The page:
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November jobs report: Unemployment rate held steady at 3.7% with 263,000 jobs added

USA TODAY logo USA TODAY 12/2/2022 Paul Davidson, USA TODAY
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U.S. employers added 263,000 jobs in November as hiring remained sturdy despite rising interest rates, high inflation and mounting recession worries.

The unemployment rate held steady at 3.7%, the Labor Department said Friday.

Economists surveyed by Bloomberg estimated that 200,000 jobs were added last month.

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Payroll gains were revised down by 46,000 to 269,000 for September but up by 23,000 to 284,000 for October, lowering advances for the two months by a trivial 23,000 and leaving intact the portrait of a gradually slowing but remarkably resilient labor market. 

The report likely will not be welcomed by a Federal Reserve looking for the supply of available workers to increase and job and wage growth to throttle back to cool inflation that, at 7.7%, is just modestly below a 40-year high. And that could mean continued aggressive interest rate hikes aimed at tempering price increases, a development that likely would batter stock markets that have rallied on hopes of slowing rate increases.

The Labor Department announced that in the month of November the U.S. added 263,000 jobs as the unemployment rate held steady at 3.7%. © Anna Moneymaker, Getty Images The Labor Department announced that in the month of November the U.S. added 263,000 jobs as the unemployment rate held steady at 3.7%.

"Ironically, by pushing the (Fed) to raise rates further, continued strong job growth makes a near-term recession more likely," says Gus Faucher, chief economist of PNC Financial Services Group.

Capital Economics and Nationwide, among other research firms, still expect the Fed to dial back to a half point rate increase this month after four straight three-quarter point bumps.

Labor force participation rate

In November, the share of adults working or looking for a job edged down to 62.1%, leaving it well below the pre-pandemic level of 63.4%. The labor force participation rate generally had been rising since 2020 as workers returned to a hot labor market after caring for children or staying idle because of COVID-19 fears.

But that share has roughly held steady this year, underscoring that most Americans intent on returning to the workforce have done so, especially baby boomers who retired early during the pandemic. That could keep pay increases elevated as employers compete for a more limited pool of workers, forcing companies to raise prices further to maintain profits.

Last month, average hourly wages rose 18 cents to $32.82, pushing the annual increase to 5.1% from 4.7% the previous month. Pay increases had been moderating and many economists expected a further decline in November.

Stock market, 10-year notes today

Stocks opened lower following the release of the report. The Dow Jones Industrial Average was down 0.9%. The Nasdaq Composite and S&P 500 were both down by more than 1% as of 9:44 a.m. EST. Yields on 10-year U.S. Treasury notes rose to 3.57% Friday morning.

Industries hiring 

Leisure and hospitality, the industry hit hardest by the pandemic, led the job gains with 88,000, mostly in restaurants and bars. Employment in the sector is still nearly 1 million below its pre-COVID level, though U.S. payrolls overall recovered all 22 million jobs lost in the crisis in August.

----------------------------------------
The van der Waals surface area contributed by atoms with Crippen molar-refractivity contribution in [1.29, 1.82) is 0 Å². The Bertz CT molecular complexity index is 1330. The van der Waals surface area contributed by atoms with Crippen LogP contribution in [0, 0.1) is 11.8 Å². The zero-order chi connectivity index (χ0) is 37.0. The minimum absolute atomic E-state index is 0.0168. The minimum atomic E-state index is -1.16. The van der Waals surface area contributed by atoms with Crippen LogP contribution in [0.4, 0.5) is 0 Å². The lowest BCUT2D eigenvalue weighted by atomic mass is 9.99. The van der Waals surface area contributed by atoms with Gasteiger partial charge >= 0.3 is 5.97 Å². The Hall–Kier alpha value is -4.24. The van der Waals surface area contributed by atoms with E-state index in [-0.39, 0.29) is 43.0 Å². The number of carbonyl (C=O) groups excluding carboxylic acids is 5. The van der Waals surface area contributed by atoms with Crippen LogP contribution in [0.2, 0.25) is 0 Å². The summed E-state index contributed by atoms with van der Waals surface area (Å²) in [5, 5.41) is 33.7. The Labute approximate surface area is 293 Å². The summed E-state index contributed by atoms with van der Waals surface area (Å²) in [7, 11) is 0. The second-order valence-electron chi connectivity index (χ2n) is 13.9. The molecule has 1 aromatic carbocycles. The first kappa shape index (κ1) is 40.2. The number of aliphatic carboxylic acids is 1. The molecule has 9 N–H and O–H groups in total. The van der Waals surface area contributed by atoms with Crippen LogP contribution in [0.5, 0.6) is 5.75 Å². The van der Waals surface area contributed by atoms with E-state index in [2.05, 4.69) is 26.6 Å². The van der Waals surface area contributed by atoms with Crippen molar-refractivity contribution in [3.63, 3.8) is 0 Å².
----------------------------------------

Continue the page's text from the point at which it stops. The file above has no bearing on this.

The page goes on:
Health care added 45,000 jobs; construction, 20,000; manufacturing, 14,000; and transportation and warehousing, 15,000.

Retailers shed 30,000 jobs after seasonal adjustments because the industry added far fewer holiday workers that it has historically.

Despite its resilience, the labor market has gradually cooled down this year. Job growth has moderated from a pace of about 450,000 for most of 2022 to under 300,000 in recent months. High inflation and the Fed's sharp rate hikes have hobbled rate-sensitive sectors such as housing and technology.

Amazon, DoorDash layoffs mount

Tech giants Meta, Twitter, Amazon, DoorDash and Lyft, among many others, have announced a total of more than 142,000 layoffs this year.

Overall, initial jobless claims, a reliable gauge of job cuts, rose modestly in November but remain historically low, averaging 221,000 a week, Goldman Sachs says. Pandemic-induced labor shortages have made companies reluctant to chop workers on concerns they won’t be able to replace them when the economy bounces back.

2023 recession?

Still, a labor market that was blistering earlier this year is losing some steam. Most economists are forecasting a recession next year as the Fed continues to hike rates, leading some companies to leave positions vacant when employees leave and freeze hiring. There were 10.3 million job openings in October, down from 10.7 million the previous month.

Employment gains are also slowing because the nation in August completed its recovery of all 22 million jobs lost in the early days of the pandemic, says Ian Shepherdson, chief economist of Pantheon Macroeconomics.

Some industries are still catching up. Leisure and hospitality – which includes restaurants, bars and hotels – remains 980,000 jobs shy of its pre-COVID level and could continue to add workers at a solid clip as more Americans return to dining out and traveling, says Julia Pollak, chief economist of ZipRecruiter.

All told, Moody’s Analytics expects average monthly job growth to average about 76,000 in 2023, which would be the weakest showing in recent memory aside from the recessions of 2007-09 and 2020.

Contributing: Elisabeth Buchwald

This article originally appeared on USA TODAY: November jobs report: Unemployment rate held steady at 3.7% with 263,000 jobs added

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